We have of late not been giving the necessary attention due to the thousand blossoms of ridesharing, an absolute essential ingredient in the New Mobility Mix of services for our cities, and countryside. To start to make up for this embarrassing lapse, here is the text of an editorial from last week’s New Zealand Herald in Auckland New Zealand.
It’s simple – share a ride to get this city moving faster
– By Paul Minett
New Zealand Herald, Auckland, 17 May 2013 (published with permission)
There is nothing inevitable about Auckland’s traffic woes. We can fix our city’s rush hour, quickly and easily, by each of us catching a ride more often – in a car, bus or train. While even simple improvements to bus and train services seem to cost millions and take forever, sharing cars is cheap and fast. So why aren’t we doing it more?
A simple ridesharing system in San Francisco and Washington DC is moving thousands of people every day, dramatically cutting the number of cars on the road. People walk or drive to a ride-share meeting-place then either catch the next car leaving or pick up the next rider going to their destination. This is the sort of solution that can be quickly and cheaply adapted, right now, to help solve Auckland’s traffic problems.
It would cost us almost nothing to implement, and be quick to put in place. From tomorrow morning we could be enjoying a faster, easier trip to work rather than sitting in another traffic jam waiting for the endless transport infrastructure battles to be resolved.
Fewer car trips will make Auckland a more liveable, efficient and effective city. Fewer cars will free up the system, reducing accidents, fuel use, air pollution and greenhouse gas emissions.
If fuel costs are shared with just one passenger, your fuel bill will halve and you could save on parking too. And in increasing locations you can queue jump using multi-passenger lanes. As a passenger, you get to read the news, catch up on emails or tweet about how relaxed and smug you are feeling. Most of us are happy to catch a ride with a sober mate when we want to enjoy a few beers, why not when we’re going to work?
If enough people choose to catch a ride just one day per week, it can make a massive difference to congestion. School holidays only reduce trips by about 10%, but we all experience the large reductions in congestion that result.
Overseas, rideshare and carpooling systems are making it easier to connect with people making similar journeys. Such systems cost a tiny fraction of laying extra rail tracks or widening motorways, and they have been proven to get more people to catch a ride. Yet our Council and Government are barely paying lip service to them. It’s time Aucklanders started asking why.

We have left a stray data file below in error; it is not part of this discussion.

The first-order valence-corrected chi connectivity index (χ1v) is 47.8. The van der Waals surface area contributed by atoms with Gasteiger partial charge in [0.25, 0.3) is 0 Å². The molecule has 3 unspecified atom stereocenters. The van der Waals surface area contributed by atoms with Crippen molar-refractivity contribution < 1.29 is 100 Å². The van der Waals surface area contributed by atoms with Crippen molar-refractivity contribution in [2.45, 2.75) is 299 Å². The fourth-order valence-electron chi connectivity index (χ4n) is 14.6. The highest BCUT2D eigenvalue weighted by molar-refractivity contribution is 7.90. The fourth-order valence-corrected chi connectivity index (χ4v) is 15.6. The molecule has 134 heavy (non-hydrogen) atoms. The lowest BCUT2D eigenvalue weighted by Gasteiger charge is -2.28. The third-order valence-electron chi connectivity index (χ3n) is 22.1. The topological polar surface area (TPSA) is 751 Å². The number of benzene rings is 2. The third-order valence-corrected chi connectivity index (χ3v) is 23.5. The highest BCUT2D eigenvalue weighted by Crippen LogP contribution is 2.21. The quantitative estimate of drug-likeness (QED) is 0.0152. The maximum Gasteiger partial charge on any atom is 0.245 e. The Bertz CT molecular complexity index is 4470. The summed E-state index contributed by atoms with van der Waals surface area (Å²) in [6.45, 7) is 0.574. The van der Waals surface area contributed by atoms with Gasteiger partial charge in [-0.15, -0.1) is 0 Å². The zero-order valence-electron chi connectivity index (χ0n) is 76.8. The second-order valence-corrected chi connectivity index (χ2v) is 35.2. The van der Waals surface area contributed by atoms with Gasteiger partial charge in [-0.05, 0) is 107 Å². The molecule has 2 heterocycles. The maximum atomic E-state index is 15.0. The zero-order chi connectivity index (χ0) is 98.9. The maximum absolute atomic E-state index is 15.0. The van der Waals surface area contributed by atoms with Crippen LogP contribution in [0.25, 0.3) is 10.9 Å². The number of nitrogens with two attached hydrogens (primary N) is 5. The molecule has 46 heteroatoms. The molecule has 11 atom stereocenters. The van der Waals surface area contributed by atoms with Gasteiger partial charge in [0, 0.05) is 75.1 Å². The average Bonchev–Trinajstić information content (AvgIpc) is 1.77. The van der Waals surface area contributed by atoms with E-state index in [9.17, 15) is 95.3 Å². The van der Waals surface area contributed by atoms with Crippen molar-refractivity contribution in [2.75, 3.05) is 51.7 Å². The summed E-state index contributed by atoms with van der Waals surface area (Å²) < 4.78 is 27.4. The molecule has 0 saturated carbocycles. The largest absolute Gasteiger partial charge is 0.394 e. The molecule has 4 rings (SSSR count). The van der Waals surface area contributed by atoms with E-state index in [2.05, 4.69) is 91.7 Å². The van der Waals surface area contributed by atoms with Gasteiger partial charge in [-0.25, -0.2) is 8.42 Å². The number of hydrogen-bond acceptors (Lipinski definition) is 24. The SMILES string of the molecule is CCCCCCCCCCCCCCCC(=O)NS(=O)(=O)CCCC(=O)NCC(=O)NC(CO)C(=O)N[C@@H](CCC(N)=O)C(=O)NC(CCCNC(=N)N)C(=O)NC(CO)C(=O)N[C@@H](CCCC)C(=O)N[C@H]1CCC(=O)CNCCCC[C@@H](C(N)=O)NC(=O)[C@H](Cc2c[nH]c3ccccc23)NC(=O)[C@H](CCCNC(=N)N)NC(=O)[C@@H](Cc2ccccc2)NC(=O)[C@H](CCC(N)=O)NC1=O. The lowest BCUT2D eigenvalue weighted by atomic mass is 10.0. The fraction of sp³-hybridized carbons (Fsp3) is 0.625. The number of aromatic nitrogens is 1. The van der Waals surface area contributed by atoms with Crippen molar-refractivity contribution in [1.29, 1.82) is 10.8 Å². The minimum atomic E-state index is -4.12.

It seems all the politicians’ time, energy and imagination is snarled in an argument about infrastructure investment, when they could be properly supporting the simple, modern, collaborative approach to commuting and getting results right now.
The talk has recently turned to how road users will need to be taxed and tolled more to pay for the infrastructure investments, on top of the increasing share of our income already taken up by petrol and parking. There are no guarantees the huge investment will solve the congestion our city will face by the time the construction is complete.
It would cost less to pay people to share rides than some of the infrastructure sums being touted.
Is it too much to ask our political leaders to put more effort into making it easier for us to buddy up when we drive today? The fewer cars on our roads each day, the less pressure there is for more huge spending and the more efficiently our present transport system will cope.
It would cost less to pay people to share rides than some of the infrastructure sums being touted. And even when we have the perfect motorway and rail system, with the forecast Auckland growth, we’ll still need to reduce our driving to cut congestion. So we might at least get started.
Who could you catch a ride with, one day this week? And which politician will you ask to help make catching a ride easier?
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Paul Minett is an Auckland resident and ratepayer. He is an advocate of increased ridesharing through a commercial ridesharing venture, and chairman of the international Ridesharing Institute.
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Bio: Educated as an international development economist, Eric Britton is an American political scientist, teacher and sustainability activist who has worked on missions and advisory assignments on all continents. Professor of Sustainable Development, Economy and Democracy at the Institut Supérieur de Gestion (Paris), he is also MD of EcoPlan Association, an independent advisory network providing strategic counsel for government and business on policy and decision issues involving complex systems, social-technical change, civil society and sustainable development. Founding editor of World Streets: The Politics of Transport in Cities | See Britton online at https://goo.gl/9CJXTh and @ericbritton